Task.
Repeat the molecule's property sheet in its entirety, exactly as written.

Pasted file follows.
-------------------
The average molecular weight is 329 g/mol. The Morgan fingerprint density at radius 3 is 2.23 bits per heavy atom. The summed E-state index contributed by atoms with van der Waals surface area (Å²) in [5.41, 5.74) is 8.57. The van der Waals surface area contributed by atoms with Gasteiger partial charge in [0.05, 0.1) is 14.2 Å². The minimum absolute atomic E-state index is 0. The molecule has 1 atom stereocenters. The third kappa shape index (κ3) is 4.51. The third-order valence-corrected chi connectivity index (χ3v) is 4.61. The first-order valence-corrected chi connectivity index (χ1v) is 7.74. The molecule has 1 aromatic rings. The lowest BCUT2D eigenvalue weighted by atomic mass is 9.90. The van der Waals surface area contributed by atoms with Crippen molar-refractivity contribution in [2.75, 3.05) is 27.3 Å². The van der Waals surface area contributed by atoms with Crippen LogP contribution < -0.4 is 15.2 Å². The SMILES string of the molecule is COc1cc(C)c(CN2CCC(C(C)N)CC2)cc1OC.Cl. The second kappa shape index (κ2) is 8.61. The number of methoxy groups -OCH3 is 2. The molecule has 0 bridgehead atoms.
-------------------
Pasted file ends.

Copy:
The average molecular weight is 329 g/mol. The Morgan fingerprint density at radius 3 is 2.23 bits per heavy atom. The summed E-state index contributed by atoms with van der Waals surface area (Å²) in [5.41, 5.74) is 8.57. The van der Waals surface area contributed by atoms with Gasteiger partial charge in [0.05, 0.1) is 14.2 Å². The minimum absolute atomic E-state index is 0. The molecule has 1 atom stereocenters. The third kappa shape index (κ3) is 4.51. The third-order valence-corrected chi connectivity index (χ3v) is 4.61. The first-order valence-corrected chi connectivity index (χ1v) is 7.74. The molecule has 1 aromatic rings. The lowest BCUT2D eigenvalue weighted by atomic mass is 9.90. The van der Waals surface area contributed by atoms with Crippen molar-refractivity contribution in [2.75, 3.05) is 27.3 Å². The van der Waals surface area contributed by atoms with Crippen LogP contribution < -0.4 is 15.2 Å². The SMILES string of the molecule is COc1cc(C)c(CN2CCC(C(C)N)CC2)cc1OC.Cl. The second kappa shape index (κ2) is 8.61. The number of methoxy groups -OCH3 is 2. The molecule has 0 bridgehead atoms.